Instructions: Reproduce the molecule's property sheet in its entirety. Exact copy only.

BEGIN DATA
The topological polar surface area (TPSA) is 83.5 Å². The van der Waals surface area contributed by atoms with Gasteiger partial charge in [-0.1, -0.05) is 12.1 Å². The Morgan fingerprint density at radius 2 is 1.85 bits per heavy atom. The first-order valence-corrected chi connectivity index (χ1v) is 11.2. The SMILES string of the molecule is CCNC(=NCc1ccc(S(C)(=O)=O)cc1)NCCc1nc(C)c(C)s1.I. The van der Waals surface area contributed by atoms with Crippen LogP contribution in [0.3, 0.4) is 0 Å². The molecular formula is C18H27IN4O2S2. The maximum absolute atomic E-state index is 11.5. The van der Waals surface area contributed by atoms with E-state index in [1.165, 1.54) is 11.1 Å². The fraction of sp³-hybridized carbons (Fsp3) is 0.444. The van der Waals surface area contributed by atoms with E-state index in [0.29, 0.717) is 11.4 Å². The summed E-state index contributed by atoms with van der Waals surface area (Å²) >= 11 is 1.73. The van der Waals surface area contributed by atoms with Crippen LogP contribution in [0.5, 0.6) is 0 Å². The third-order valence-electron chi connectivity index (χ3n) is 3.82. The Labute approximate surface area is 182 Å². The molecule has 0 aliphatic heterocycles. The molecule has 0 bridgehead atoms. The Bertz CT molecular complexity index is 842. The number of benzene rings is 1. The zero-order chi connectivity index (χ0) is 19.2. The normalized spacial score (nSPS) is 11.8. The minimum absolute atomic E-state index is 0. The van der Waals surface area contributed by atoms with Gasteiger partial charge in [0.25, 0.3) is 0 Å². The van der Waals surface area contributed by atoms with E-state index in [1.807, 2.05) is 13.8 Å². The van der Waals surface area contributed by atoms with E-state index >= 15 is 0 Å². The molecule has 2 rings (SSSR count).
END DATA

The topological polar surface area (TPSA) is 83.5 Å². The van der Waals surface area contributed by atoms with Gasteiger partial charge in [-0.1, -0.05) is 12.1 Å². The Morgan fingerprint density at radius 2 is 1.85 bits per heavy atom. The first-order valence-corrected chi connectivity index (χ1v) is 11.2. The SMILES string of the molecule is CCNC(=NCc1ccc(S(C)(=O)=O)cc1)NCCc1nc(C)c(C)s1.I. The van der Waals surface area contributed by atoms with Crippen LogP contribution in [0.3, 0.4) is 0 Å². The molecular formula is C18H27IN4O2S2. The maximum absolute atomic E-state index is 11.5. The van der Waals surface area contributed by atoms with E-state index in [1.165, 1.54) is 11.1 Å². The fraction of sp³-hybridized carbons (Fsp3) is 0.444. The van der Waals surface area contributed by atoms with E-state index in [0.29, 0.717) is 11.4 Å². The summed E-state index contributed by atoms with van der Waals surface area (Å²) >= 11 is 1.73. The van der Waals surface area contributed by atoms with Crippen LogP contribution in [0.5, 0.6) is 0 Å². The third-order valence-electron chi connectivity index (χ3n) is 3.82. The Labute approximate surface area is 182 Å². The molecule has 0 aliphatic heterocycles. The molecule has 0 bridgehead atoms. The Bertz CT molecular complexity index is 842. The number of benzene rings is 1. The zero-order chi connectivity index (χ0) is 19.2. The normalized spacial score (nSPS) is 11.8. The minimum absolute atomic E-state index is 0. The van der Waals surface area contributed by atoms with Gasteiger partial charge in [0.25, 0.3) is 0 Å². The van der Waals surface area contributed by atoms with E-state index in [1.807, 2.05) is 13.8 Å². The van der Waals surface area contributed by atoms with E-state index >= 15 is 0 Å². The molecule has 2 rings (SSSR count).